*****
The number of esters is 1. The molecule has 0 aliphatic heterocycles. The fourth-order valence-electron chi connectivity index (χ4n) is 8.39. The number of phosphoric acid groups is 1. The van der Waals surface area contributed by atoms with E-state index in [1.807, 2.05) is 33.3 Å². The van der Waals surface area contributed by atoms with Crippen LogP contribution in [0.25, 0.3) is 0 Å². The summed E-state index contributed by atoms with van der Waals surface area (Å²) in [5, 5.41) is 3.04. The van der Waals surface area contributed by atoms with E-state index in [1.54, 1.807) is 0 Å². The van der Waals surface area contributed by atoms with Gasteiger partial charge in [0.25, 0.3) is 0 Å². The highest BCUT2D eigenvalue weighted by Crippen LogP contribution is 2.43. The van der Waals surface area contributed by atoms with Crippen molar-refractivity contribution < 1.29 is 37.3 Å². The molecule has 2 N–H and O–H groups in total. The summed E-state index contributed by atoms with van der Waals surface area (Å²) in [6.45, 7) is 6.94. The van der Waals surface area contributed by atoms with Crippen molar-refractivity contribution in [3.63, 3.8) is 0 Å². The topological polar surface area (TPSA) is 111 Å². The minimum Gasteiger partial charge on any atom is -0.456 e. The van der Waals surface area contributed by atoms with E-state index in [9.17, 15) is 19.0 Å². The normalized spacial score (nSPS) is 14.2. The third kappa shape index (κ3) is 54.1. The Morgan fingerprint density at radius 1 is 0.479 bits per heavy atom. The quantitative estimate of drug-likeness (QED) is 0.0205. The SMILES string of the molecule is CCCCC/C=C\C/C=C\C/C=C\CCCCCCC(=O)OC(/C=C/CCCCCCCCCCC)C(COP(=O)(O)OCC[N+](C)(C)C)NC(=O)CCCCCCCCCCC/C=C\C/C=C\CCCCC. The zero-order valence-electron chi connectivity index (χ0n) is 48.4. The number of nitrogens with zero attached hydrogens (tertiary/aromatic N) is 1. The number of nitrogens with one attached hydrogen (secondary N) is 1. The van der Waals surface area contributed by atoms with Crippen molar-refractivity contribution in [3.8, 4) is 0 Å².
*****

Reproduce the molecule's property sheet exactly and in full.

The number of esters is 1. The molecule has 0 aliphatic heterocycles. The fourth-order valence-electron chi connectivity index (χ4n) is 8.39. The number of phosphoric acid groups is 1. The van der Waals surface area contributed by atoms with E-state index in [1.807, 2.05) is 33.3 Å². The van der Waals surface area contributed by atoms with Crippen LogP contribution in [0.25, 0.3) is 0 Å². The summed E-state index contributed by atoms with van der Waals surface area (Å²) in [5, 5.41) is 3.04. The van der Waals surface area contributed by atoms with E-state index in [1.54, 1.807) is 0 Å². The van der Waals surface area contributed by atoms with Gasteiger partial charge in [0.25, 0.3) is 0 Å². The highest BCUT2D eigenvalue weighted by Crippen LogP contribution is 2.43. The van der Waals surface area contributed by atoms with Crippen molar-refractivity contribution < 1.29 is 37.3 Å². The molecule has 2 N–H and O–H groups in total. The summed E-state index contributed by atoms with van der Waals surface area (Å²) in [6.45, 7) is 6.94. The van der Waals surface area contributed by atoms with Crippen molar-refractivity contribution in [3.63, 3.8) is 0 Å². The topological polar surface area (TPSA) is 111 Å². The minimum Gasteiger partial charge on any atom is -0.456 e. The van der Waals surface area contributed by atoms with E-state index in [9.17, 15) is 19.0 Å². The normalized spacial score (nSPS) is 14.2. The third kappa shape index (κ3) is 54.1. The Morgan fingerprint density at radius 1 is 0.479 bits per heavy atom. The quantitative estimate of drug-likeness (QED) is 0.0205. The SMILES string of the molecule is CCCCC/C=C\C/C=C\C/C=C\CCCCCCC(=O)OC(/C=C/CCCCCCCCCCC)C(COP(=O)(O)OCC[N+](C)(C)C)NC(=O)CCCCCCCCCCC/C=C\C/C=C\CCCCC. The zero-order valence-electron chi connectivity index (χ0n) is 48.4. The number of nitrogens with zero attached hydrogens (tertiary/aromatic N) is 1. The number of nitrogens with one attached hydrogen (secondary N) is 1. The van der Waals surface area contributed by atoms with Crippen molar-refractivity contribution in [3.8, 4) is 0 Å².